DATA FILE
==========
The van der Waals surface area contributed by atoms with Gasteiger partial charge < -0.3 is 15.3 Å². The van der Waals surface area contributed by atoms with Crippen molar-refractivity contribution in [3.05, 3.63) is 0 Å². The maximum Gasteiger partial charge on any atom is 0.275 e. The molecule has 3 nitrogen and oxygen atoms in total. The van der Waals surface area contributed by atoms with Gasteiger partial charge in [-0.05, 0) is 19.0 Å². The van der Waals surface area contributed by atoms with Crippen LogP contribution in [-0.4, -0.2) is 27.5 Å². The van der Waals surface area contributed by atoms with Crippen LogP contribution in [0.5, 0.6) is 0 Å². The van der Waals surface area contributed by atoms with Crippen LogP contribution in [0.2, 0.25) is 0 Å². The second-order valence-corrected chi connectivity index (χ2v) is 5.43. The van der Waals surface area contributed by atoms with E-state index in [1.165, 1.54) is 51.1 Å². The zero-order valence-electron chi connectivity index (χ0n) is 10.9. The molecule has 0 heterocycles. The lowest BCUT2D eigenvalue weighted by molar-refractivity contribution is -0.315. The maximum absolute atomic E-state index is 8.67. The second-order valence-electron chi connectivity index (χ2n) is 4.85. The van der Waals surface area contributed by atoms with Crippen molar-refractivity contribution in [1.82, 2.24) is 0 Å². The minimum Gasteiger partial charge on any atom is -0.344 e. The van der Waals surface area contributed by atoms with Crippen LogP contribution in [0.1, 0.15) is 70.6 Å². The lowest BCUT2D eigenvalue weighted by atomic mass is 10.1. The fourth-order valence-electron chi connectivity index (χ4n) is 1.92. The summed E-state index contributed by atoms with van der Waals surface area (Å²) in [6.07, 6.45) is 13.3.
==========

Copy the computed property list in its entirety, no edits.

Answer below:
The van der Waals surface area contributed by atoms with Gasteiger partial charge < -0.3 is 15.3 Å². The van der Waals surface area contributed by atoms with Crippen molar-refractivity contribution in [3.05, 3.63) is 0 Å². The maximum Gasteiger partial charge on any atom is 0.275 e. The molecule has 3 nitrogen and oxygen atoms in total. The van der Waals surface area contributed by atoms with Gasteiger partial charge in [-0.05, 0) is 19.0 Å². The van der Waals surface area contributed by atoms with Crippen LogP contribution in [-0.4, -0.2) is 27.5 Å². The van der Waals surface area contributed by atoms with Crippen LogP contribution in [0.5, 0.6) is 0 Å². The van der Waals surface area contributed by atoms with Crippen LogP contribution in [0.2, 0.25) is 0 Å². The second-order valence-corrected chi connectivity index (χ2v) is 5.43. The van der Waals surface area contributed by atoms with E-state index in [1.165, 1.54) is 51.1 Å². The zero-order valence-electron chi connectivity index (χ0n) is 10.9. The molecule has 0 heterocycles. The lowest BCUT2D eigenvalue weighted by molar-refractivity contribution is -0.315. The maximum absolute atomic E-state index is 8.67. The second-order valence-electron chi connectivity index (χ2n) is 4.85. The van der Waals surface area contributed by atoms with Crippen molar-refractivity contribution in [1.82, 2.24) is 0 Å². The minimum Gasteiger partial charge on any atom is -0.344 e. The van der Waals surface area contributed by atoms with Crippen LogP contribution in [0.1, 0.15) is 70.6 Å². The lowest BCUT2D eigenvalue weighted by atomic mass is 10.1. The fourth-order valence-electron chi connectivity index (χ4n) is 1.92. The summed E-state index contributed by atoms with van der Waals surface area (Å²) in [6.07, 6.45) is 13.3.